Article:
What’s the best advice you ever received? Was it when Mom told you to wear sunscreen, or your sister the economics major explained the importance of compound interest?
Or maybe you’re partial to the tip Wallace Shawn’s character Vizzini related in “The Princess Bride”: “Never get involved in a land war in Asia.”
It’s helpful to hear more good advice, no matter how old you are. Here’s a sampling of some of the best advice that billionaires, CEOs and other famous folks say they ever received.
Barack Obama: Trust yourself, and keep clean
President Barack Obama said he received two treasured pieces of advice from his predecessor, George W. Bush.
The first was a serious one. Obama told CBS’ “Face the Nation” that Bush advised him, “Trust yourself, and know that ultimately, regardless of the day-to-day news cycles and the noise, that the American people need their president to succeed regardless of political party.”
But it was the other piece of advice that made more headlines. Obama said Bush told him, “Always use Purell hand sanitizer, because if you don’t, you are going to get a lot of colds, because you shake a lot of hands.”
Donald Trump: Don’t be afraid of mistakes
President Donald Trump has authored an entire book on his favorite guidance from successful businesspeople, “Trump: The Way to the Top — The Best Business Advice I Ever Received.”
One of the tips the businessman-turned-politician relates in the book involves decisiveness:
“Don’t be afraid to make mistakes. You can always fix them after. What is important is to get the facts and make a decision. Remember that no decision is still a decision.”
Another tip from the book relates to contracts, but could be seen as good advice for life in general: “If you deal with good people, you won’t need a contract, and if you are dealing with bad people, no contract can protect you.”
Kobe Bryant: Be yourself
Retired NBA star Kobe Bryant was once asked about the best advice that basketball legend Michael Jordan ever handed down.
“Probably the best advice was to be me,” Bryant said in an interview. “[Jordan has] faced a lot of criticism as well throughout his career. … He said don’t change who you are, play your game and everybody will adjust to that. But you have to be yourself.”
Mark Cuban: Appreciate your age
Billionaire entrepreneur Mark Cuban is known as a “shark” investor on ABC’s “Shark Tank” and as owner of the NBA’s Dallas Mavericks.
When Men’s Health asked him for the best advice he’s received, Cuban said, “Today is the youngest you will ever be. Live like it.”
Richard Branson: Have no regrets
Richard Branson, billionaire founder of Virgin Group, didn’t have to go far from home for his favorite advice. Branson wrote on LinkedIn:
“The best advice I ever received? Simple: Have no regrets. Who gave me the advice? Mum’s the word. …
My mother has taught me many valuable lessons that have helped shape my life. But having no regrets stands out above all others, because it has informed every aspect of my life and every business decision we have ever made.”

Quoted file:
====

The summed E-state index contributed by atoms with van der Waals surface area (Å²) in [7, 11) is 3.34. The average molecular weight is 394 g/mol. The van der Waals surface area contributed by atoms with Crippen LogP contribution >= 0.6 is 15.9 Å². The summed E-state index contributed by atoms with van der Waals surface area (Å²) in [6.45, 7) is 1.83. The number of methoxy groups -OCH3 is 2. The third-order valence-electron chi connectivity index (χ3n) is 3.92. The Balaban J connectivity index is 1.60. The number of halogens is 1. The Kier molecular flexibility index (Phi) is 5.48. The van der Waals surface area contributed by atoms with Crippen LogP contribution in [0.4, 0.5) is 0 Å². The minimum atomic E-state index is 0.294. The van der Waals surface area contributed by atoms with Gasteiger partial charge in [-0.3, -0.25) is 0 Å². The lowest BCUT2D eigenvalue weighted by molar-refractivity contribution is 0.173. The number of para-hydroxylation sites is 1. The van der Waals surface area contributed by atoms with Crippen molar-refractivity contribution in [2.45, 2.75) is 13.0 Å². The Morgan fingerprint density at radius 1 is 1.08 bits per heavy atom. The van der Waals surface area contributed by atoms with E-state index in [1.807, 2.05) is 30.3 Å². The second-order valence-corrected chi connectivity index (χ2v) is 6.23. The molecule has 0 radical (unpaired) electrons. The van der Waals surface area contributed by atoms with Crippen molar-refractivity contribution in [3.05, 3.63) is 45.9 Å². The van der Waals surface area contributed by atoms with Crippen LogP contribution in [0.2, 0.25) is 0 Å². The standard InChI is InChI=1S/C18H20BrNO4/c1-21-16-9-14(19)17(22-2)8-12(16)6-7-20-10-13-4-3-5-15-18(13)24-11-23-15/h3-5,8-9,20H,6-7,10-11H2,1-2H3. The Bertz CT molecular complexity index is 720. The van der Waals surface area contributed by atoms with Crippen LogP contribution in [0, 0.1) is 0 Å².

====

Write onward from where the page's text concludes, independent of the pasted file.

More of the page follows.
Martha Stewart: You can do anything
Lifestyle magnate Martha Stewart came by her self-confidence with some help from her father. Stewart wrote on LinkedIn:
“The best advice I’ve ever received was from my father when I was 12 years old and willing to listen. He told me that with my personal characteristics, I could, if I set my mind to it, do anything I chose.
This advice instilled in me a great sense of confidence, and, despite the fact that sometimes I was a little nervous, I stepped out and did what I wanted to do when I wanted to do it. I think it really often is up to the parents to help build confidence in their children. It is a very necessary part of growing up.”
T. Boone Pickens: Don’t blame others
Grandmothers have been around long enough to dispense some of the best advice. That’s the case for business magnate T. Boone Pickens, who wrote on LinkedIn:
“If I had to single out one piece of advice that’s guided me through life, most likely it would be from my grandmother, Nellie Molonson. She always made a point of making sure I understood that on the road to success, there’s no point in blaming others when you fail.
Here’s how she put it: ‘Sonny, I don’t care who you are. Some day you’re going to have to sit on your own bottom.’
After more than half a century in the energy business, her advice has proven itself to be spot-on time and time again.”
Craig Newmark: Make ’em laugh
Craig Newmark learned years ago the importance of humor. The Craigslist founder wrote at LinkedIn:
“I’m a nerd, seriously hard-core, and sometimes that translates into being a know-it-all.
People got tired of that while I worked at an IBM branch office in Detroit in the ’80s. My boss told [me] that it had become a real problem with about half my co-workers.
However, he said that my saving grace was my sense of humor. … The advice was to focus on my sense of humor and worry less about being exactly right. For sure, don’t correct people when it matters little.”
Maya Angelou: Forgive
Oprah Winfrey once asked the late author and poet Maya Angelou about the best advice she ever received.
“I guess the greatest advice is to forgive,” she told Winfrey. “I don’t anoint it with anything, I just forgive it.”
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